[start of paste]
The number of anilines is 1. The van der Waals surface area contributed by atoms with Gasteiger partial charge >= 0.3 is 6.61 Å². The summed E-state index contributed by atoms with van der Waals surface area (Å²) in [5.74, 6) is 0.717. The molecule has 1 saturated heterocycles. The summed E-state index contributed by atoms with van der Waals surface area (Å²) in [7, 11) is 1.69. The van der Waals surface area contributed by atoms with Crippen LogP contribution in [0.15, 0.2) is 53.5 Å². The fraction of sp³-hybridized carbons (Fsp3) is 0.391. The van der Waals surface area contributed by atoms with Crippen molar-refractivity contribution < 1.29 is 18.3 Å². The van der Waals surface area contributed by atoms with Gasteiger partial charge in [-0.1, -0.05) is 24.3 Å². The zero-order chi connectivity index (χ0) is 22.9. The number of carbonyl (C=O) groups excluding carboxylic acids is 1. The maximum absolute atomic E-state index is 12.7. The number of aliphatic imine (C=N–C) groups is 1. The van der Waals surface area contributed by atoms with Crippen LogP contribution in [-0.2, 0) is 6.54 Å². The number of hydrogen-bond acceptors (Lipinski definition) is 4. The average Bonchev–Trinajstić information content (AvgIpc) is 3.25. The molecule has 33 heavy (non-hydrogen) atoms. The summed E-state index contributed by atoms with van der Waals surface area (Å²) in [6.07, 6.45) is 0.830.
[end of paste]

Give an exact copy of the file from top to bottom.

The number of anilines is 1. The van der Waals surface area contributed by atoms with Gasteiger partial charge >= 0.3 is 6.61 Å². The summed E-state index contributed by atoms with van der Waals surface area (Å²) in [5.74, 6) is 0.717. The molecule has 1 saturated heterocycles. The summed E-state index contributed by atoms with van der Waals surface area (Å²) in [7, 11) is 1.69. The van der Waals surface area contributed by atoms with Crippen LogP contribution in [0.15, 0.2) is 53.5 Å². The fraction of sp³-hybridized carbons (Fsp3) is 0.391. The van der Waals surface area contributed by atoms with Crippen molar-refractivity contribution < 1.29 is 18.3 Å². The van der Waals surface area contributed by atoms with Gasteiger partial charge in [-0.1, -0.05) is 24.3 Å². The zero-order chi connectivity index (χ0) is 22.9. The number of carbonyl (C=O) groups excluding carboxylic acids is 1. The maximum absolute atomic E-state index is 12.7. The number of aliphatic imine (C=N–C) groups is 1. The van der Waals surface area contributed by atoms with Crippen LogP contribution in [-0.2, 0) is 6.54 Å². The number of hydrogen-bond acceptors (Lipinski definition) is 4. The average Bonchev–Trinajstić information content (AvgIpc) is 3.25. The molecule has 33 heavy (non-hydrogen) atoms. The summed E-state index contributed by atoms with van der Waals surface area (Å²) in [6.07, 6.45) is 0.830.